CurePSP and the Rainwater Charitable Foundation Launch the Prime of Life Brain Initiative
The initiative will support neurodegeneration research with goal of finding treatment and cure
NEW YORK, April 10, 2018 – CurePSP and the Rainwater Charitable Foundation (RCF) today announced their landmark partnership in the Prime of Life Brain Initiative, an unprecedented research effort to find treatments and cures for neurodegenerative disease.
Research will focus on a spectrum of brain diseases called frontotemporal disorders that are characterized by the chain reaction “misfolding” of a protein named tau that aggregates into toxic “tangles” that destroy neurons, the cells responsible for brain function. These diseases are termed “prime of life” diseases because, unlike Alzheimer’s disease, the most common form of neurodegeneration, they most often onset during middle age or earlier, when people may have family responsibilities, are in their prime earning years, and enjoy active lives. Half of all neurodegeneration under the age of 65 involves these frontotemporal disorders, according to the National Institutes of Health (NIH).
RCF, through its Tau Consortium, provides approximately $13 million in research funding annually. CurePSP has funded some 180 research studies since it was founded in 1990. Joint projects will be recommended by an advisory board of eminent researchers in the field.
Neurodegeneration is one of the great healthcare challenges of the 21st century. Alzheimer’s disease alone afflicts 5.7 million people in the U.S. with an annual cost of care of $277 billion, according to the Alzheimer’s Association. However, a recent study published by the American Academy of Neurology and supported by the Association for Frontotemporal Degeneration (AFTD) shows that the economic burden of a patient with a frontotemporal disorder like progressive supranuclear palsy (PSP) is $120,000 a year, double that of an Alzheimer’s patient. Because these patients often do not qualify for Medicare and have limited private insurance coverage, this cost can fall directly on the family.
PSP affects about 20,000 patients in the U.S. and is a major target of research. Many scientists believe that finding a treatment for PSP or another related frontotemporal disorder would be an important steppingstone to solving forms of neurodegeneration that involve the tau protein, including Alzheimer’s disease. Pharmaceutical companies are now conducting clinical trials on PSP patients with the goal of eventually developing a drug to treat Alzheimer’s. Another disease that involves the tau protein is chronic traumatic encephalopathy (CTE), which has been associated with repetitive head trauma in contact sports like football.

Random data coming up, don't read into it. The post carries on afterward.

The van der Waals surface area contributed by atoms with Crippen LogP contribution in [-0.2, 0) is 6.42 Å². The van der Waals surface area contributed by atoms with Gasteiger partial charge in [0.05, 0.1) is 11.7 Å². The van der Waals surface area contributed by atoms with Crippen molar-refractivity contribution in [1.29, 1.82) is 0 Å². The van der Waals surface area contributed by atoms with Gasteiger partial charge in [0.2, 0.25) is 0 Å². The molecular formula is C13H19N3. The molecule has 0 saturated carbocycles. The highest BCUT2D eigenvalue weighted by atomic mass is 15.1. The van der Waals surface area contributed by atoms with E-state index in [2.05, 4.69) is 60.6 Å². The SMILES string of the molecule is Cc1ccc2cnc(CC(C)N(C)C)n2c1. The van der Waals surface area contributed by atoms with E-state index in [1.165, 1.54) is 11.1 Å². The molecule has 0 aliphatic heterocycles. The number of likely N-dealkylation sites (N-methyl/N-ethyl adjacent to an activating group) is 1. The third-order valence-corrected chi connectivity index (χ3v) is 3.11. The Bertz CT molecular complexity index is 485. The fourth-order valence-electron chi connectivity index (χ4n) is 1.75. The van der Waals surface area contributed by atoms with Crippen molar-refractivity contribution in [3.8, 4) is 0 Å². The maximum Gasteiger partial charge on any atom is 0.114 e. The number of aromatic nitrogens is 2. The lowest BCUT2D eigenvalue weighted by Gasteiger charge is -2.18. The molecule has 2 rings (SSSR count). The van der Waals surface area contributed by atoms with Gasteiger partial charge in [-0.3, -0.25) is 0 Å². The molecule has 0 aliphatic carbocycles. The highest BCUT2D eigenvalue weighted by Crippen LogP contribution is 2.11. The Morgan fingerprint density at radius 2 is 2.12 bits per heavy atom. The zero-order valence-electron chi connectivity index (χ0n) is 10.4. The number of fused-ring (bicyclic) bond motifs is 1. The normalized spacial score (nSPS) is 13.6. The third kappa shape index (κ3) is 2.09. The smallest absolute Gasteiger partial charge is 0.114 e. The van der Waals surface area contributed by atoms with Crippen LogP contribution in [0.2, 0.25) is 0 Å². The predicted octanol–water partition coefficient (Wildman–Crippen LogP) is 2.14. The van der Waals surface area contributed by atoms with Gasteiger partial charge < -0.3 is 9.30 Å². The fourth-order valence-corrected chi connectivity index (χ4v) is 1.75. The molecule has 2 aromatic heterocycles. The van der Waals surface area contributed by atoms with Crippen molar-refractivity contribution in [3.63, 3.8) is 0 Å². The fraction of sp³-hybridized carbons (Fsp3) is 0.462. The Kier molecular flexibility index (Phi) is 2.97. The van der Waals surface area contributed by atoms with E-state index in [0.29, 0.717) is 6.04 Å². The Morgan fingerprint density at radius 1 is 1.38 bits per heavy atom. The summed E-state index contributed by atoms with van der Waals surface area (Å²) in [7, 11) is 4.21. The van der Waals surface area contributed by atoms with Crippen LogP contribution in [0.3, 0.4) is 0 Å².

The Rainwater Charitable Foundation created the Tau Consortium in 2009, shortly after renowned investor and philanthropist Richard Rainwater was diagnosed with PSP. The Tau Consortium commissions world-class basic research, drug discovery, and related efforts to accelerate the development of new treatments for PSP, Alzheimer’s disease, and other neurodegenerative disorders involving the tau protein.
“We are excited that CurePSP will help us to support the world’s best researchers as they hunt for a solution to these terrible diseases,” said Patrick Brannelly, program director of the Tau Consortium.
David Kemp, president of CurePSP, added, “We have long had a productive working relationship with RCF and this combination of complementary capabilities and resources will accelerate neurodegeneration research.”
CurePSP is the leading nonprofit advocacy organization focused on prime of life neurodegenerative diseases – a spectrum of fatal brain disorders that often strike during a person’s most productive and rewarding years. Currently there is no treatment or cure for these diseases, which affect more than 150,000 people in the U.S. alone. Since it was founded in 1990, CurePSP has funded more than 180 research studies and is the leading source of information and support for patients and their families, other caregivers, researchers and doctors, and allied healthcare professionals. CurePSP is based in New York City. Please visit www.curepsp.org for more information.
About The Tau Consortium
The Tau Consortium is an innovative medical research program that is operated under the auspices of the Rainwater Charitable Foundation. The Consortium commissions world-class basic research and drug discovery to treat and prevent Alzheimer’s, progressive supranuclear palsy (PSP), and other tauopathies. The Tau Consortium acts with urgency and with patients in mind. It ensures that its members work collaboratively and engage with partners who can accelerate their progress. Since founding the Tau Consortium in 2009, the Rainwater Charitable Foundation has committed nearly $100 million to the program. There are currently eight treatments in human trials as a result of the Rainwater family’s funding. Please visit www.tauconsortium.org for more information.
PSP is a brain disease in the category of “neurodegenerative” diseases along with Alzheimer’s, Parkinson’s, and ALS, also known as Lou Gehrig’s disease. In PSP, cells in some areas of the brain accumulate clumps of a protein called tau and gradually die off. Those cells control walking, balance, mobility, vision, speech, swallowing, sleep, and behavior.
Each year an average of 1.1 people per 100,000 In the U.S. are newly diagnosed with PSP; five or six people per 100,000 are living with the disease. These figures are nearly identical wherever they have been carefully measured, which is in only three countries—the U.K., the U.S., and Japan.
PSP’s average age of onset is 63, but rare cases have started in the early 40s. It is slightly more common in men than women, but PSP has no known geographical, occupational, or racial preference. PSP is often misdiagnosed as Parkinson’s disease because of the general slowing of movement.